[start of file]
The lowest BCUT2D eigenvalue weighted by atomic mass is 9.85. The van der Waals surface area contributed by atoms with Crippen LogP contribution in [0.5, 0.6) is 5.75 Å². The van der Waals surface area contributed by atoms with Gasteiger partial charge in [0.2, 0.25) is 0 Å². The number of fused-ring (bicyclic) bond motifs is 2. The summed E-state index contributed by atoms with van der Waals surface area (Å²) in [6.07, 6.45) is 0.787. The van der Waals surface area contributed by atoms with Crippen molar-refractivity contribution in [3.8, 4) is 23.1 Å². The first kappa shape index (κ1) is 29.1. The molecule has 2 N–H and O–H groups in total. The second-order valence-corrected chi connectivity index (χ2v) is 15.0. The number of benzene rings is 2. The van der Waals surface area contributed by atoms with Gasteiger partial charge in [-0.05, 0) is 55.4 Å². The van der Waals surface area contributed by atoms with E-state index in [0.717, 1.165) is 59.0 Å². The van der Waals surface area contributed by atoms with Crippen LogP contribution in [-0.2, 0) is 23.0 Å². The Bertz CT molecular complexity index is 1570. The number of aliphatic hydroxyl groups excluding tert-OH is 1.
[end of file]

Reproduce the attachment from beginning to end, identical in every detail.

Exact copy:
The lowest BCUT2D eigenvalue weighted by atomic mass is 9.85. The van der Waals surface area contributed by atoms with Crippen LogP contribution in [0.5, 0.6) is 5.75 Å². The van der Waals surface area contributed by atoms with Gasteiger partial charge in [0.2, 0.25) is 0 Å². The number of fused-ring (bicyclic) bond motifs is 2. The summed E-state index contributed by atoms with van der Waals surface area (Å²) in [6.07, 6.45) is 0.787. The van der Waals surface area contributed by atoms with Crippen molar-refractivity contribution in [3.8, 4) is 23.1 Å². The first kappa shape index (κ1) is 29.1. The molecule has 2 N–H and O–H groups in total. The second-order valence-corrected chi connectivity index (χ2v) is 15.0. The number of benzene rings is 2. The van der Waals surface area contributed by atoms with Gasteiger partial charge in [-0.05, 0) is 55.4 Å². The van der Waals surface area contributed by atoms with E-state index in [0.717, 1.165) is 59.0 Å². The van der Waals surface area contributed by atoms with Crippen LogP contribution in [-0.2, 0) is 23.0 Å². The Bertz CT molecular complexity index is 1570. The number of aliphatic hydroxyl groups excluding tert-OH is 1.